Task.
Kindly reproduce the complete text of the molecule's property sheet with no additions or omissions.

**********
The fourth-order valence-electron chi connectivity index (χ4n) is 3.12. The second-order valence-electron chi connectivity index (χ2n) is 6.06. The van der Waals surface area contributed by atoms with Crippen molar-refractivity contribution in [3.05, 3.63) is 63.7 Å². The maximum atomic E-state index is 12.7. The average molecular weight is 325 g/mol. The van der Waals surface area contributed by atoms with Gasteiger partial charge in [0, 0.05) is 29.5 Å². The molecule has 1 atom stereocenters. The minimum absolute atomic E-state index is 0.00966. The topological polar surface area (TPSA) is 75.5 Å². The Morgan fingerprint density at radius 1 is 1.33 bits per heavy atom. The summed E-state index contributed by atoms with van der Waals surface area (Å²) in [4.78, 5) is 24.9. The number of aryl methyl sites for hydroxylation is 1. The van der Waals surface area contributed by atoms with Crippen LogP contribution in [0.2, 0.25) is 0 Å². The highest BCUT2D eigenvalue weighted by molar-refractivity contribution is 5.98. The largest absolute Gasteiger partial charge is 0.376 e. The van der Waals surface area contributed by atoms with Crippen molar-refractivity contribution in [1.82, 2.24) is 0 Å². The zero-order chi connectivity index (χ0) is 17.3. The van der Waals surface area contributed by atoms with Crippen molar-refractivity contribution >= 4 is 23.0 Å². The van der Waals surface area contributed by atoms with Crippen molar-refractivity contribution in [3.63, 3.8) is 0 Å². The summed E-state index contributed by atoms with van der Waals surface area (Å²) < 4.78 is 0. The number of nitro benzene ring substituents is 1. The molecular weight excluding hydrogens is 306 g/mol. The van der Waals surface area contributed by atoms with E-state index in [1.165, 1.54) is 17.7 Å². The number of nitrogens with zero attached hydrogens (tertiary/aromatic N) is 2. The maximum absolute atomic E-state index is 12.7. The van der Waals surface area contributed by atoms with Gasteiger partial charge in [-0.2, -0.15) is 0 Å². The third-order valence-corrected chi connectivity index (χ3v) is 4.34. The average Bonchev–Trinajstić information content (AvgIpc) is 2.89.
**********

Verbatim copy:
The fourth-order valence-electron chi connectivity index (χ4n) is 3.12. The second-order valence-electron chi connectivity index (χ2n) is 6.06. The van der Waals surface area contributed by atoms with Crippen molar-refractivity contribution in [3.05, 3.63) is 63.7 Å². The maximum atomic E-state index is 12.7. The average molecular weight is 325 g/mol. The van der Waals surface area contributed by atoms with Gasteiger partial charge in [0, 0.05) is 29.5 Å². The molecule has 1 atom stereocenters. The minimum absolute atomic E-state index is 0.00966. The topological polar surface area (TPSA) is 75.5 Å². The Morgan fingerprint density at radius 1 is 1.33 bits per heavy atom. The summed E-state index contributed by atoms with van der Waals surface area (Å²) in [4.78, 5) is 24.9. The number of aryl methyl sites for hydroxylation is 1. The van der Waals surface area contributed by atoms with Crippen LogP contribution in [0.2, 0.25) is 0 Å². The highest BCUT2D eigenvalue weighted by molar-refractivity contribution is 5.98. The largest absolute Gasteiger partial charge is 0.376 e. The van der Waals surface area contributed by atoms with Crippen molar-refractivity contribution in [1.82, 2.24) is 0 Å². The zero-order chi connectivity index (χ0) is 17.3. The van der Waals surface area contributed by atoms with Crippen molar-refractivity contribution >= 4 is 23.0 Å². The van der Waals surface area contributed by atoms with Crippen molar-refractivity contribution in [3.63, 3.8) is 0 Å². The summed E-state index contributed by atoms with van der Waals surface area (Å²) < 4.78 is 0. The number of nitro benzene ring substituents is 1. The molecular weight excluding hydrogens is 306 g/mol. The van der Waals surface area contributed by atoms with E-state index in [1.165, 1.54) is 17.7 Å². The number of nitrogens with zero attached hydrogens (tertiary/aromatic N) is 2. The maximum absolute atomic E-state index is 12.7. The van der Waals surface area contributed by atoms with Gasteiger partial charge in [-0.2, -0.15) is 0 Å². The third-order valence-corrected chi connectivity index (χ3v) is 4.34. The average Bonchev–Trinajstić information content (AvgIpc) is 2.89.